“Yeah, I mean no, I don’t think so …” I said, wondering a bit.
“Claves,” he said. “those pieces of wood are called claves, they’re South American musical instruments my fine young friend so you and all the other guys without union cards, including the last guy who had a guitar strap on last time I saw him are not in compliance with union rules and regs. I can fine your asses up to $500 apiece.”
I went white. “Why that would end it for us. We’re just trying to get started. This is only our second job. That’s not fair. That can’t be what the union is for,”
“Fair, did you say. Well, fair is as fair does, and Zeb Miley here, well he’s the leader of this group. He knows the rules and he’s the one that broke ‘em. I’ll likely be pulling his card tonight and he’ll have to attend a hearing in a couple of weeks to find out how much it will cost to get it back. If he can get it back,” the rep said with finality.
We were all well and truly cowed and intimidated. “Is there some way we can make this right?” I asked. Zeb threw his hands down in disgust and turned away. “We weren’t trying to avoid anything. Really, we just didn’t know.”
“I dunno,” he said, looking around at us. “Some of you don’t seem so willing to see the error of your ways.”
“C’mon guys,” I said to everyone on the street. Scott and Les were still inside somewhere. “Please, Mr ….” I started. I didn’t even know his name.
“I am Jonas Lawndale,” he said, “and here is my card. ‘Bout time somebody asked if I was legit.”
“Mr. Lawndale, we are a young band, just trying to get a foothold. If you could see your way to give us some leniency and help us find a way through the mess we’ve made here, we’d appreciate it.” I said.
“Well sir, Mr. Miley,” Mr. Lawndale gestured in Zeb’s direction. “Does this fellow here have the right of it or do you continue to take exception to my pointing out your failings here? You are the rightful leader, signed onto this contract, and it is in your hands.” He stuck his chin out toward Zeb.
Our looks at Zeb must have conveyed enough fervor for him to get the message.
“Yeah, yeah, I know we’re in the wrong,” said Zeb with difficulty. He thought about it a bit and then said, “I didn’t rightly think these singer guys would have to be in the union especially as they don’t sing but 10 songs a night. But it’s so that a couple of us are late on our dues, so yeah, we need your help if you’d be offering.”
“Hmmm,” hummed Mr. Lawndale, seeming to figure what he would say to us. “First off those ‘singer guys’ as you call them, they ain’t going back on that stage tonight and not again ‘til they got union cards.
We didn’t say anything. Thank God, we’d finished our second show. There was one more set to go but we were finished for the night.
“Now I’m willing to forget about the fines for ya’ll since you’ve explained so nicely about where your confusions was, and I’ll forget about them late fees as well, but all you union guys got to have your cards up to date starting tomorrow night. And I am firm about that.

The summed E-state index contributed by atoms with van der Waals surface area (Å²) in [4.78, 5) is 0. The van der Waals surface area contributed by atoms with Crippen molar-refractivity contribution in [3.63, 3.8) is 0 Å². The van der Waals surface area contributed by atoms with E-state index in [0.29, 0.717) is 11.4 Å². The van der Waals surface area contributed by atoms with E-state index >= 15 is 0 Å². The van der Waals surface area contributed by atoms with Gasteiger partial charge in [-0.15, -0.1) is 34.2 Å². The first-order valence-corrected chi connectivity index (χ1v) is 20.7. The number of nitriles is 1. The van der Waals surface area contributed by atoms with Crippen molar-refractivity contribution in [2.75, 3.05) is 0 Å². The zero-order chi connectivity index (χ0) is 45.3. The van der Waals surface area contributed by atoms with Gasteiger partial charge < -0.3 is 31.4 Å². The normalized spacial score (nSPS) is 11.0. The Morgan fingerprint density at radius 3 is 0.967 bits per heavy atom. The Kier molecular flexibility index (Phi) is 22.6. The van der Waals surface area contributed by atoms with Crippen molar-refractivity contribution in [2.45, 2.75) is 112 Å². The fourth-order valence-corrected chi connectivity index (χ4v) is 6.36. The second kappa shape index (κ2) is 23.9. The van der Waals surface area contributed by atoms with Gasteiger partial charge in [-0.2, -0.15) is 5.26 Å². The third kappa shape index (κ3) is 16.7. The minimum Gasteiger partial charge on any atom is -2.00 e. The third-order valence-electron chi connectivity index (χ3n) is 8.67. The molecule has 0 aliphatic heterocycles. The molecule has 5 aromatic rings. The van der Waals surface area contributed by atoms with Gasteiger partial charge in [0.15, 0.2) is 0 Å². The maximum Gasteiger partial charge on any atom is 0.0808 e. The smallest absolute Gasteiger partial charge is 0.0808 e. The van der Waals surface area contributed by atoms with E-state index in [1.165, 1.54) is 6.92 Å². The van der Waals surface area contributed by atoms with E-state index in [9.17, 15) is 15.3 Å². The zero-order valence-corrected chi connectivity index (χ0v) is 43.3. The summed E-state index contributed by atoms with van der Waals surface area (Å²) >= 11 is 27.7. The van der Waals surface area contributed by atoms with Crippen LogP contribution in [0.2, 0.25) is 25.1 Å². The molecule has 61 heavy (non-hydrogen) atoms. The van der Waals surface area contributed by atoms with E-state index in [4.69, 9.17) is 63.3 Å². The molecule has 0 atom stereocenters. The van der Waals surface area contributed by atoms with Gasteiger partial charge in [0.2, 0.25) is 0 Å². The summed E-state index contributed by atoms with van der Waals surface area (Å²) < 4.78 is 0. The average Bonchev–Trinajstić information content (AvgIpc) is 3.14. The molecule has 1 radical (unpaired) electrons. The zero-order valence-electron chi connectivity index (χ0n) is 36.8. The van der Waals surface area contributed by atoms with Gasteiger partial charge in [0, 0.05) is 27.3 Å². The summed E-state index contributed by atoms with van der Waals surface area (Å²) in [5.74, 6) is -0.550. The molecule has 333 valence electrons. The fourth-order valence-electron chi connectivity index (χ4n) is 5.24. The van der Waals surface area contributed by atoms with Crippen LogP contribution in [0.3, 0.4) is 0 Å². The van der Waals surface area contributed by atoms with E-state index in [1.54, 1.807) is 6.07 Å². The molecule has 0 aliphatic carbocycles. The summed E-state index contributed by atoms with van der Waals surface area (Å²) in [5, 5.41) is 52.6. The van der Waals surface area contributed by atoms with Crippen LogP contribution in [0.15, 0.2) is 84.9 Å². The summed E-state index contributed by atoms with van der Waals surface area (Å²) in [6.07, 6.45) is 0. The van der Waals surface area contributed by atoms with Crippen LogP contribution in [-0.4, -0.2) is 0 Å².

“By the way, it does seem that one Mr. Lamb does seem to be up to date so he can play it seems.”
“Mr. Lawndale,” I asked as gently as possible, “What does it cost to join Local #2 of the Musician’s Union of America?”
“Well son, I believe we can make you a member for $150 tomorrow down at the union house.” Jonas Lawndale beamed.
“Wow!” I said, stunned. “Wow!” I repeated since I couldn’t think of anything else to say.
“We belong to a different Local, Mr. Rep,” Zeb said, a bit sourly, so do we have to pay our fees on Local #2’s schedule?” I think Zeb had already forgotten the union rep’s name.
“Well, Mr. Zeb Miley, we at Local #2 have a great fondness for our brothers across this great land and so, in token of that respect, we honor paying fees that we forward to those locals. So, in short, you must pay, down at the union house, the fees appropriate to your schedule at your home local.” Mr Lawndale added, “If you decided that you wanted to change your affiliation to the best and strongest union in this United States, while I’m sure we could get you a significant discount, however.”
“Well, then, Mr. Rep, we will get us into compliance first thing tomorrow. But I also reckon we better get ourselves into that club and finish our last set or we won’t have no job to save.” Seeing Mr. Lawndale’s look he added, “And that means without them singers. I know.”
“You will be seeing me tomorrow night, Mr. Miley. I give you fair warning, though, should you fail in any respect to meet the stipulations I have given you, I will not be so easily swayed as I have been tonight.” Mr. Lawndale turned without another word and walked into the night.
“Damn, where are we going to get $150 each?” I said to Dave and Mac despondently?
Before Zeb headed into the door, he said, “That’s not the hard part. You guys can run back to Indy tonight and get union cards for $35 in the morning and be back in time for your first show. The big problem is your guitar player. Boy is underage and I don’t know if he can figure a way to get hisself a union card. You better check with him about that.”